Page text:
Fiduciary managers in the Netherlands have been forced to make the switch to video calling for selecting new external managers for their pension fund clients. However, they plan to at least partly switch back to physical meetings once the pandemic is over.

Norges Bank Investment Management, the fund manager for the Norwegian sovereign wealth fund, has reported dissatisfaction with the effectiveness of video conferencing when it came to making first contacts with new investment managers.

When the pandemic broke out in Europe, Achmea Investment Management, which is responsible for manager selection for a range of Dutch pension funds, initially only pursued candidates for searches it had met with before, according to the firm’s head of external manager selection, Freddy van Mulligen.

“However, once it became clear the travel restrictions were going to last longer, we changed course and started to include unknown managers again,” he told IPE.

“For every search, we now consider together with our clients whether the advantage of including more managers outweighs the additional risks concerned with online meetings,” he said.

Van Mullligen indeed asserted that online meetings are far from perfect when it comes to getting to know a new manager.

“It’s really though to get the same information out of an online meeting as you would during on-site visits. You miss a lot of the non-verbal communication and the interaction between for example the CIO and a portfolio manager. The different managers also look more similar when you see them online compared to physical meetings. The demonstration of IT systems is also different,” he said.

Bad internet in London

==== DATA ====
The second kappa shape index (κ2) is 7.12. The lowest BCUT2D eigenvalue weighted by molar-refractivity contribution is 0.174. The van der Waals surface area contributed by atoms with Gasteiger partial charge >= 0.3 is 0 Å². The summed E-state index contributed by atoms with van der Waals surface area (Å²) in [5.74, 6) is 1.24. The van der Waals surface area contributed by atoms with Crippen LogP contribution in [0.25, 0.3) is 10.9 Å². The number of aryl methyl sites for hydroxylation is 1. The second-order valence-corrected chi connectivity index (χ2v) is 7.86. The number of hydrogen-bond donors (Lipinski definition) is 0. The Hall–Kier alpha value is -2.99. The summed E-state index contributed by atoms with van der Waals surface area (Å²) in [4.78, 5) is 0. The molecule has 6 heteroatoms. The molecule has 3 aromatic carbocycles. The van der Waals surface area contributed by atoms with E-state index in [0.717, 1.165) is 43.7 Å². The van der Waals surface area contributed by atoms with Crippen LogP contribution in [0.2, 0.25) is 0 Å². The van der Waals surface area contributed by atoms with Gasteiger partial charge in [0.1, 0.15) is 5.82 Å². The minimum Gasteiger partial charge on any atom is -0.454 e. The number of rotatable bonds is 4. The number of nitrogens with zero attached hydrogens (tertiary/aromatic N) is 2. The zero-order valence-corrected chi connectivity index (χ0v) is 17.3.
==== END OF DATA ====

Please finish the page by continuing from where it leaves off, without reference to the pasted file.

Several ‘new’ managers have been included in the 15 searches that Achmea IM has performed since the outbreak of the crisis, said Van Mulligen. In one of these cases, the new manager was indeed selected for a mandate.

Nevertheless, online video meetings have been a “tough experience”, according to Van Mulligen. “Technically, it’s not a problem if the other side also uses the Teams programme and has fast internet. It appeared that some US-based managers use Zoom, which our internal policy guidelines don’t allow. Besides, we noticed the internet connection isn’t great in some places in London.”

Freddy van Mulligen at Achmea

Freddy van Mulligen

Meetings can also take a long time, he said. “Me and my colleagues experienced these meetings as tough. Five-hour meetings where stakes are high but where there’s also a lack of familiarity with some of the people on the other side, take a lot of energy.”

‘Travel will return’

Other fiduciary managers in the Netherlands are taking a similar stance. “During the pandemic, we have been able to finish on-going due diligence trajectories for which we already had made on-site visits, but we have been reticent in finishing trajectories with managers we haven’t yet visited,” a spokesperson for Kempen said.

In some cases, however, the selection process can take place entirely virtually. “We look at this on a case-by-case basis. If we know the organisation and have been able to get to know the team through several conversations via for example Microsoft Teams, it’s not a problem not to have seen them in [person].”

MN has also switched to due diligence of new strategies or teams to video, “provided that there are no red flags”.

The fiduciary managers all agree video calling is an appropriate instrument to monitor managers. “I believe we won’t be travelling as much for monitoring anymore,” believes Van Mulligen.

“It’s less time-consuming and not everybody is eager to take exhaustive flights.” But, he concluded: “For external manager selection, travel will return for sure.”

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